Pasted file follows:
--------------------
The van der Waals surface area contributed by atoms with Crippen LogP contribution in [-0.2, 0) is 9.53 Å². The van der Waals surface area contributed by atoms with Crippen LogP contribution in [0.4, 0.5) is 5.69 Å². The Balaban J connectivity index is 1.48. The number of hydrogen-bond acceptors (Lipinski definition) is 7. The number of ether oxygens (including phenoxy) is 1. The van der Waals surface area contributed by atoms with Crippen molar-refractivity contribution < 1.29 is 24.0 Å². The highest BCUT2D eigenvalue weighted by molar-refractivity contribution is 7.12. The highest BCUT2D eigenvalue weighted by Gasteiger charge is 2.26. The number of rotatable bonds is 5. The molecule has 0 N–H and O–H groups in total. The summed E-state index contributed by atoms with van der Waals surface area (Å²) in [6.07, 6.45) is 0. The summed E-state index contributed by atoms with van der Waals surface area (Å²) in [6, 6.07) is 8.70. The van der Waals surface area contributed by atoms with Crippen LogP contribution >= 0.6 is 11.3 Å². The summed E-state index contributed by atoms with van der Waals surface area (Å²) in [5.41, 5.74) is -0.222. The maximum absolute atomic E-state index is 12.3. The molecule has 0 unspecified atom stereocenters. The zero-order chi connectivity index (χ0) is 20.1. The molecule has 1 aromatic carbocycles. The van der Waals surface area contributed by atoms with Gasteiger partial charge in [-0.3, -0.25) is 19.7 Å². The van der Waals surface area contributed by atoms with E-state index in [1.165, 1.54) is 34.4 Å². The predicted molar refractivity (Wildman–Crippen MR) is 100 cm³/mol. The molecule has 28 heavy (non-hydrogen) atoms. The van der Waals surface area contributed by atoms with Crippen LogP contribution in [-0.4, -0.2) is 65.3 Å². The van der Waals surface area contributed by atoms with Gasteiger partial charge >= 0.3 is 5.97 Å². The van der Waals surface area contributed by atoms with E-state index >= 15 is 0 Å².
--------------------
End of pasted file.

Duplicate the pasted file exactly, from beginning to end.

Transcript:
The van der Waals surface area contributed by atoms with Crippen LogP contribution in [-0.2, 0) is 9.53 Å². The van der Waals surface area contributed by atoms with Crippen LogP contribution in [0.4, 0.5) is 5.69 Å². The Balaban J connectivity index is 1.48. The number of hydrogen-bond acceptors (Lipinski definition) is 7. The number of ether oxygens (including phenoxy) is 1. The van der Waals surface area contributed by atoms with Crippen molar-refractivity contribution < 1.29 is 24.0 Å². The highest BCUT2D eigenvalue weighted by molar-refractivity contribution is 7.12. The highest BCUT2D eigenvalue weighted by Gasteiger charge is 2.26. The number of rotatable bonds is 5. The molecule has 0 N–H and O–H groups in total. The summed E-state index contributed by atoms with van der Waals surface area (Å²) in [6.07, 6.45) is 0. The summed E-state index contributed by atoms with van der Waals surface area (Å²) in [6, 6.07) is 8.70. The van der Waals surface area contributed by atoms with Crippen LogP contribution >= 0.6 is 11.3 Å². The summed E-state index contributed by atoms with van der Waals surface area (Å²) in [5.41, 5.74) is -0.222. The maximum absolute atomic E-state index is 12.3. The molecule has 0 unspecified atom stereocenters. The zero-order chi connectivity index (χ0) is 20.1. The molecule has 1 aromatic carbocycles. The van der Waals surface area contributed by atoms with Gasteiger partial charge in [-0.3, -0.25) is 19.7 Å². The van der Waals surface area contributed by atoms with E-state index in [1.165, 1.54) is 34.4 Å². The predicted molar refractivity (Wildman–Crippen MR) is 100 cm³/mol. The molecule has 28 heavy (non-hydrogen) atoms. The van der Waals surface area contributed by atoms with Crippen LogP contribution in [-0.4, -0.2) is 65.3 Å². The van der Waals surface area contributed by atoms with Gasteiger partial charge >= 0.3 is 5.97 Å². The van der Waals surface area contributed by atoms with E-state index >= 15 is 0 Å².